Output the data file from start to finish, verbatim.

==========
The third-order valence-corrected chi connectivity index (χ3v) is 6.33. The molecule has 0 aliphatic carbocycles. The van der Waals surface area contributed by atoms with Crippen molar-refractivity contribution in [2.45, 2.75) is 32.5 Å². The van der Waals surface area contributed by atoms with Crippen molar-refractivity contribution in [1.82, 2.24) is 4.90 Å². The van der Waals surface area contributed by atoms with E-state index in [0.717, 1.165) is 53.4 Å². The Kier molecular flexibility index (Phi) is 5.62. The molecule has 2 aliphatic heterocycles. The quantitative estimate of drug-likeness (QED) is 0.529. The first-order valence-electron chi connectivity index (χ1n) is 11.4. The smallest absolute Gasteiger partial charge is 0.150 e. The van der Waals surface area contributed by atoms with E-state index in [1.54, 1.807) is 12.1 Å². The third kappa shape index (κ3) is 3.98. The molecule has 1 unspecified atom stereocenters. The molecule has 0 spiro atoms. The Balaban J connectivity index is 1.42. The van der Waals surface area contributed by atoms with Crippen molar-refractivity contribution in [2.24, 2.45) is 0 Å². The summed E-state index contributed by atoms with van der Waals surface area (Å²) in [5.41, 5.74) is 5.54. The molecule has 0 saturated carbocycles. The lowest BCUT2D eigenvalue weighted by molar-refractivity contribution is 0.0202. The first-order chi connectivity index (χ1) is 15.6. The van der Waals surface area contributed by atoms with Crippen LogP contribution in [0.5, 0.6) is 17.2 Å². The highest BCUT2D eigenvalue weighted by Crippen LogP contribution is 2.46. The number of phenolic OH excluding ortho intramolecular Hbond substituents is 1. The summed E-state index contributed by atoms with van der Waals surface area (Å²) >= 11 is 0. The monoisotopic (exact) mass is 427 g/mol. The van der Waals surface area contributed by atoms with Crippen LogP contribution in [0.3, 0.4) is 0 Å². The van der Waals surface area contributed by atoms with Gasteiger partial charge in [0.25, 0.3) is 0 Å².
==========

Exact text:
The third-order valence-corrected chi connectivity index (χ3v) is 6.33. The molecule has 0 aliphatic carbocycles. The van der Waals surface area contributed by atoms with Crippen molar-refractivity contribution in [2.45, 2.75) is 32.5 Å². The van der Waals surface area contributed by atoms with Crippen molar-refractivity contribution in [1.82, 2.24) is 4.90 Å². The van der Waals surface area contributed by atoms with E-state index in [0.717, 1.165) is 53.4 Å². The Kier molecular flexibility index (Phi) is 5.62. The molecule has 2 aliphatic heterocycles. The quantitative estimate of drug-likeness (QED) is 0.529. The first-order valence-electron chi connectivity index (χ1n) is 11.4. The smallest absolute Gasteiger partial charge is 0.150 e. The van der Waals surface area contributed by atoms with E-state index in [1.54, 1.807) is 12.1 Å². The third kappa shape index (κ3) is 3.98. The molecule has 1 unspecified atom stereocenters. The molecule has 0 spiro atoms. The Balaban J connectivity index is 1.42. The van der Waals surface area contributed by atoms with Crippen molar-refractivity contribution in [2.24, 2.45) is 0 Å². The summed E-state index contributed by atoms with van der Waals surface area (Å²) in [5.41, 5.74) is 5.54. The molecule has 0 saturated carbocycles. The lowest BCUT2D eigenvalue weighted by molar-refractivity contribution is 0.0202. The first-order chi connectivity index (χ1) is 15.6. The van der Waals surface area contributed by atoms with Crippen LogP contribution in [0.5, 0.6) is 17.2 Å². The highest BCUT2D eigenvalue weighted by Crippen LogP contribution is 2.46. The number of phenolic OH excluding ortho intramolecular Hbond substituents is 1. The summed E-state index contributed by atoms with van der Waals surface area (Å²) >= 11 is 0. The monoisotopic (exact) mass is 427 g/mol. The van der Waals surface area contributed by atoms with Crippen LogP contribution in [0.3, 0.4) is 0 Å². The van der Waals surface area contributed by atoms with Gasteiger partial charge in [0.25, 0.3) is 0 Å².